The Washington Post

Apple looks into new allegations of labor violations in China

A woman walks past an Apple Inc retail store in Beijing, China, 06 September 2013. Apple has lately been critizised for alleged labor abuses at Chinese iPhone plants. EPA/HOW HWEE YOUNG (HOW HWEE YOUNG/EPA)

Apple is facing a fresh round of allegations of labor abuses in its supply chain, this time at a facility run by supplier Jabil Circuit.

In a report published Thursday by China Labor Watch, the group said that the rush to produce a cheaper version of Apple’s iPhone is coming at “high cost” to workers at the Jabil facility in Wuxi, a city in Eastern China.

Jabil Circuit is based in St. Petersburg, Fla. The company could not immediately be reached for comment on the report.

China Labor Watch said it has found a number of “legal and ethical” violations at the factory, including excessive working hours, insufficient training, and poor employee working and living conditions.

As the report notes, these are widespread troubles throughout the supply chain for electronics companies. But China Labor Watch said that conditions at the Wuxi facility directly flout the public efforts and promises that Apple has made in the past about fixing labor problems within its supply chain. The company releases annual supplier responsibility reports based on regular audits of its facilities, reports working hours monthly on its Web site and is also a member of the Fair Labor Association. That group conducts independent audits of member-company facilities.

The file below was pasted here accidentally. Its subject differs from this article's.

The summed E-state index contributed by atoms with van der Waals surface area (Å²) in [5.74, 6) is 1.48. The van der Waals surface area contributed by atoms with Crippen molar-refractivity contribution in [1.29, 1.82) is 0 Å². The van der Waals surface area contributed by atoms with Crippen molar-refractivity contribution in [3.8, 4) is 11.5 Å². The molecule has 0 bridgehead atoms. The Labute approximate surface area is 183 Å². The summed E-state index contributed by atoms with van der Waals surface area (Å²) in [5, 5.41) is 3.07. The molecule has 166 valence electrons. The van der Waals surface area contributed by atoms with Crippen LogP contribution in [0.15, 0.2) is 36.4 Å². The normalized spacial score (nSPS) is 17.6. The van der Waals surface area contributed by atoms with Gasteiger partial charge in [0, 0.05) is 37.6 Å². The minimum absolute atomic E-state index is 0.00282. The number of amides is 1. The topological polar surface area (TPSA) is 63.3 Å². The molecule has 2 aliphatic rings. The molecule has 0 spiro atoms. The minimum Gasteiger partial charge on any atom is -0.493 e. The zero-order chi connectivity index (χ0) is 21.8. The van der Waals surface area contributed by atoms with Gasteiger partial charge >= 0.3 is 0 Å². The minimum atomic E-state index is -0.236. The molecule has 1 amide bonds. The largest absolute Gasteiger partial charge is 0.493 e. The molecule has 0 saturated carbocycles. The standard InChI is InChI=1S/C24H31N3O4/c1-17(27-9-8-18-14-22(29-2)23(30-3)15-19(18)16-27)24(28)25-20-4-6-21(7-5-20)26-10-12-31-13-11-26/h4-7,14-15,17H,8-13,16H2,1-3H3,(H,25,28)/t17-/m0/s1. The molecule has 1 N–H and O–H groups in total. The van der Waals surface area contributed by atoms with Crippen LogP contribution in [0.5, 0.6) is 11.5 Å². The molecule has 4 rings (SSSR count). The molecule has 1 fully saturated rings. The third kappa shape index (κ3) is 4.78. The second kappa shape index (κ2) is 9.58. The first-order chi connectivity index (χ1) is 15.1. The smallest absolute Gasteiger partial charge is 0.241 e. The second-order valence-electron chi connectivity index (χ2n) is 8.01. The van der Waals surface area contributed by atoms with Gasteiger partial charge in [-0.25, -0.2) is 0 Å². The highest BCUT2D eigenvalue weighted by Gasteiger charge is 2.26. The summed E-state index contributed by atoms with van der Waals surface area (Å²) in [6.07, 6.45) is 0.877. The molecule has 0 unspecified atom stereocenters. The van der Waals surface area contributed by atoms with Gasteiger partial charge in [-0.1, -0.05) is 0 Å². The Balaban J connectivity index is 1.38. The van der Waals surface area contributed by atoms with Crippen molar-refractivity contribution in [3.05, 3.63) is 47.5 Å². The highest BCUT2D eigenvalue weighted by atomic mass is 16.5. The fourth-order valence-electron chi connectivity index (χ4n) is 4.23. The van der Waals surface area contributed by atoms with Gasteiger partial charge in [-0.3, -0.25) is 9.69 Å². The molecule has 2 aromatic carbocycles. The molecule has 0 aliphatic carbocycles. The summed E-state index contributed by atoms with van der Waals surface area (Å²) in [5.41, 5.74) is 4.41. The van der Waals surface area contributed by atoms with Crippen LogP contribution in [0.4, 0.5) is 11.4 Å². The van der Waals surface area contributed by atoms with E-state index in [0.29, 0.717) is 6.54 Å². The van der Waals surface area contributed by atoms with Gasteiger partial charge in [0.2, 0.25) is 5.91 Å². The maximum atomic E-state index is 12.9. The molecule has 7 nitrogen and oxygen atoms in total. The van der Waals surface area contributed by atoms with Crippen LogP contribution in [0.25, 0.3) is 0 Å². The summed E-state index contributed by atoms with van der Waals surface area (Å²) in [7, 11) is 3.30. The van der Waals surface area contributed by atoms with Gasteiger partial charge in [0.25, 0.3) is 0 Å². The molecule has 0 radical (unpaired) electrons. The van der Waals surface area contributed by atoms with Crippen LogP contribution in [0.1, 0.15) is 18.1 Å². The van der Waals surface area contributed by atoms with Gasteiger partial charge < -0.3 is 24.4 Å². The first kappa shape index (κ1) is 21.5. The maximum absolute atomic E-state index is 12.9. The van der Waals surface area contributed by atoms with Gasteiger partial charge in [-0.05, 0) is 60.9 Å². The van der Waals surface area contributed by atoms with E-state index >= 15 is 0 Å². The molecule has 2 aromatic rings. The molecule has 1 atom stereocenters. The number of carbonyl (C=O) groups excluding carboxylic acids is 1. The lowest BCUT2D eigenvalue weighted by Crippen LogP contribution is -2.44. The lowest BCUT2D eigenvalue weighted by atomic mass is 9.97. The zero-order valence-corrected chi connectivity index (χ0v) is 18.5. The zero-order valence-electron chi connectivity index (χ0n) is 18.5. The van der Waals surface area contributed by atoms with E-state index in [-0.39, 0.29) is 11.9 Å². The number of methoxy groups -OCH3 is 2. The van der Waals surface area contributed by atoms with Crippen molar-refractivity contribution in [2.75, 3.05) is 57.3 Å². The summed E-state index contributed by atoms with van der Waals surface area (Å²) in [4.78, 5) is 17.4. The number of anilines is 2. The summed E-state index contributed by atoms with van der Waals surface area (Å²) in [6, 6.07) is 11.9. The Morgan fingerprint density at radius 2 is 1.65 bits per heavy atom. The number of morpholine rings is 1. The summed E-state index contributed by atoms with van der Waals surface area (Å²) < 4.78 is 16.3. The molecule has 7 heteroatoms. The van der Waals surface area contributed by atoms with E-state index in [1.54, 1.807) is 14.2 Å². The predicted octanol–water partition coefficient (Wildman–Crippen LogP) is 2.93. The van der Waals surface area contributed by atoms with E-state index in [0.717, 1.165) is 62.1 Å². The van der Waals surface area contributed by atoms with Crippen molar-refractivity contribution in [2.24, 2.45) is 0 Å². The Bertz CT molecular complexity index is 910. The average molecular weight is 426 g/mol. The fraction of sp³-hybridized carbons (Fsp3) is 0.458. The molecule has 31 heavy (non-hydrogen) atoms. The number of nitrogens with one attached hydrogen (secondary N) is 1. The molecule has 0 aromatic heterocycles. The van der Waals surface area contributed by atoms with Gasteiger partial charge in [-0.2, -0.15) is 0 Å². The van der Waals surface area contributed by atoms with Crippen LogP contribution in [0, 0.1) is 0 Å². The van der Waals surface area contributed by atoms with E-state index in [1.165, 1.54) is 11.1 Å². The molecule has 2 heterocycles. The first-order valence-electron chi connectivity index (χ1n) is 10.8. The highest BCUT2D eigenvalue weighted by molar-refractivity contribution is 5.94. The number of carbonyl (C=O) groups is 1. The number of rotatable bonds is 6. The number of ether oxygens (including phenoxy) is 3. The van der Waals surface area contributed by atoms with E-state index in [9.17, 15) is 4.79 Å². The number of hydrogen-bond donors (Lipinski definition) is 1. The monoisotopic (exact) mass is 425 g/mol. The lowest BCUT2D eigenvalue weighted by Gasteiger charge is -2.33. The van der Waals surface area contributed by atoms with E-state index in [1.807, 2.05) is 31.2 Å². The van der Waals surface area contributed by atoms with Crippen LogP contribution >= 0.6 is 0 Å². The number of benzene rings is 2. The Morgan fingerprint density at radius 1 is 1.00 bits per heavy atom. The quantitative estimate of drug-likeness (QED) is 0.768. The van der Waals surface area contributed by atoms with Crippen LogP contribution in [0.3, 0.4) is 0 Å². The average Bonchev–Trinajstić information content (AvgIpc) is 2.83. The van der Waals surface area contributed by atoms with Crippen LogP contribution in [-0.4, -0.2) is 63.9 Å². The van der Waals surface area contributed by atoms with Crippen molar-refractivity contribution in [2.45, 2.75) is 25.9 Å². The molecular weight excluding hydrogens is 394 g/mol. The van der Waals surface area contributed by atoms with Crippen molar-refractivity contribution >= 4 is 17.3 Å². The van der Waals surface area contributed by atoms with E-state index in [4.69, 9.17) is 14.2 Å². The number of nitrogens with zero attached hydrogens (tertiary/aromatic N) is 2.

Those efforts, China Labor Watch said, haven’t managed to eliminate abuses within the supply chain where most of the company’s products are produced.

“Despite half a decade of outside investigations and self-reporting on myriad labor abuse throughout its Chinese supply chain,” the group said in a press release. “Apple has continually failed to compel supplier factories to conform to Apple’s code of conduct and local labor laws before giving these suppliers Apple production orders.”

Apple spokeswoman Kristin Huguet said in a statement that the company takes these allegations very seriously and that a team is already at the Wuxi facility to look into these new claims. In the past, Huguet said, audits of Jabil factories have turned up few issues. The company has conducted 14 audits of Jabil facilities since 2008, including three of the Wuxi facility in the past 36 months.

“Year to date, Jabil Wuxi has performed above our 92 percent average for compliance with Apple’s 60-hour per week limit,” she said. “An audit completed earlier this year did find that some employees had worked more than six consecutive days without a day of rest, and Jabil has been working with our team to better manage overtime.”

Labor rights groups have repeatedly criticized big tech companies, such as Apple and Samsung, for conditions at their facilities around the world where workers produce gadgets such as smartphones and tablets.

Hayley Tsukayama covers consumer technology for The Washington Post.



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